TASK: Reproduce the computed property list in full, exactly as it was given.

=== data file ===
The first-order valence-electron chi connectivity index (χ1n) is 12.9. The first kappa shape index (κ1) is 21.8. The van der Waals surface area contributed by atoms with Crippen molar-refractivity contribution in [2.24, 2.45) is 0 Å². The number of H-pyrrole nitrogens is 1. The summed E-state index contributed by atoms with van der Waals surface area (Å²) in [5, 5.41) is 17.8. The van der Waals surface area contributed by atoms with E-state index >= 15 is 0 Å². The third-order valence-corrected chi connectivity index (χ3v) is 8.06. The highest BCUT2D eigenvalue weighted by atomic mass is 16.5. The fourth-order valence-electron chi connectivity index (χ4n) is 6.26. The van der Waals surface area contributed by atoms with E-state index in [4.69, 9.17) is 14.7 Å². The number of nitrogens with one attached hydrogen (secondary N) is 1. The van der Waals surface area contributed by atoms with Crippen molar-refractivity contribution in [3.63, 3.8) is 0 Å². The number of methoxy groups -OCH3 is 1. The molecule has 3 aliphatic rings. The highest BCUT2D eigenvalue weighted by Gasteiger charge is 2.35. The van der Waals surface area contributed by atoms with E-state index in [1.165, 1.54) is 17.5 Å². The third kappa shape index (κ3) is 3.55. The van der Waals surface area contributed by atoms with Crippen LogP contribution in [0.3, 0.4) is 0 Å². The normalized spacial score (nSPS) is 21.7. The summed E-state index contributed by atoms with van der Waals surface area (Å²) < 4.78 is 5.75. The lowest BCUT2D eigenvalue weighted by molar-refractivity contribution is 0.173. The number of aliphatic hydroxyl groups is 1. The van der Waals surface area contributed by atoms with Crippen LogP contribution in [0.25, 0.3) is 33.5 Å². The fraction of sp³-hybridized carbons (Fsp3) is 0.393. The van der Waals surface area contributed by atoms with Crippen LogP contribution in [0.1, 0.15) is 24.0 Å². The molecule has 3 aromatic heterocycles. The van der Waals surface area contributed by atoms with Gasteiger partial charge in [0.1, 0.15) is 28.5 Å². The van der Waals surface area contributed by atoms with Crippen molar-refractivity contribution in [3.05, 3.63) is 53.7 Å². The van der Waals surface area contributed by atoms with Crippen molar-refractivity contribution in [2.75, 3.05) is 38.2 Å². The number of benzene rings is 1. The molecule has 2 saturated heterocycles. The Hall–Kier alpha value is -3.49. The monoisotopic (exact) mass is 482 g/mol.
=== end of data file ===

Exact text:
The first-order valence-electron chi connectivity index (χ1n) is 12.9. The first kappa shape index (κ1) is 21.8. The van der Waals surface area contributed by atoms with Crippen molar-refractivity contribution in [2.24, 2.45) is 0 Å². The number of H-pyrrole nitrogens is 1. The summed E-state index contributed by atoms with van der Waals surface area (Å²) in [5, 5.41) is 17.8. The van der Waals surface area contributed by atoms with E-state index >= 15 is 0 Å². The third-order valence-corrected chi connectivity index (χ3v) is 8.06. The highest BCUT2D eigenvalue weighted by atomic mass is 16.5. The fourth-order valence-electron chi connectivity index (χ4n) is 6.26. The van der Waals surface area contributed by atoms with E-state index in [4.69, 9.17) is 14.7 Å². The number of nitrogens with one attached hydrogen (secondary N) is 1. The van der Waals surface area contributed by atoms with Crippen molar-refractivity contribution in [3.63, 3.8) is 0 Å². The number of methoxy groups -OCH3 is 1. The molecule has 3 aliphatic rings. The highest BCUT2D eigenvalue weighted by Gasteiger charge is 2.35. The van der Waals surface area contributed by atoms with E-state index in [1.165, 1.54) is 17.5 Å². The third kappa shape index (κ3) is 3.55. The van der Waals surface area contributed by atoms with Crippen LogP contribution in [0.3, 0.4) is 0 Å². The normalized spacial score (nSPS) is 21.7. The summed E-state index contributed by atoms with van der Waals surface area (Å²) < 4.78 is 5.75. The lowest BCUT2D eigenvalue weighted by molar-refractivity contribution is 0.173. The number of aliphatic hydroxyl groups is 1. The van der Waals surface area contributed by atoms with Crippen LogP contribution in [0.25, 0.3) is 33.5 Å². The fraction of sp³-hybridized carbons (Fsp3) is 0.393. The van der Waals surface area contributed by atoms with Crippen LogP contribution in [0.1, 0.15) is 24.0 Å². The molecule has 3 aromatic heterocycles. The van der Waals surface area contributed by atoms with Gasteiger partial charge in [0.1, 0.15) is 28.5 Å². The van der Waals surface area contributed by atoms with Crippen molar-refractivity contribution in [3.05, 3.63) is 53.7 Å². The van der Waals surface area contributed by atoms with Crippen molar-refractivity contribution in [2.75, 3.05) is 38.2 Å². The number of benzene rings is 1. The molecule has 2 saturated heterocycles. The Hall–Kier alpha value is -3.49. The monoisotopic (exact) mass is 482 g/mol.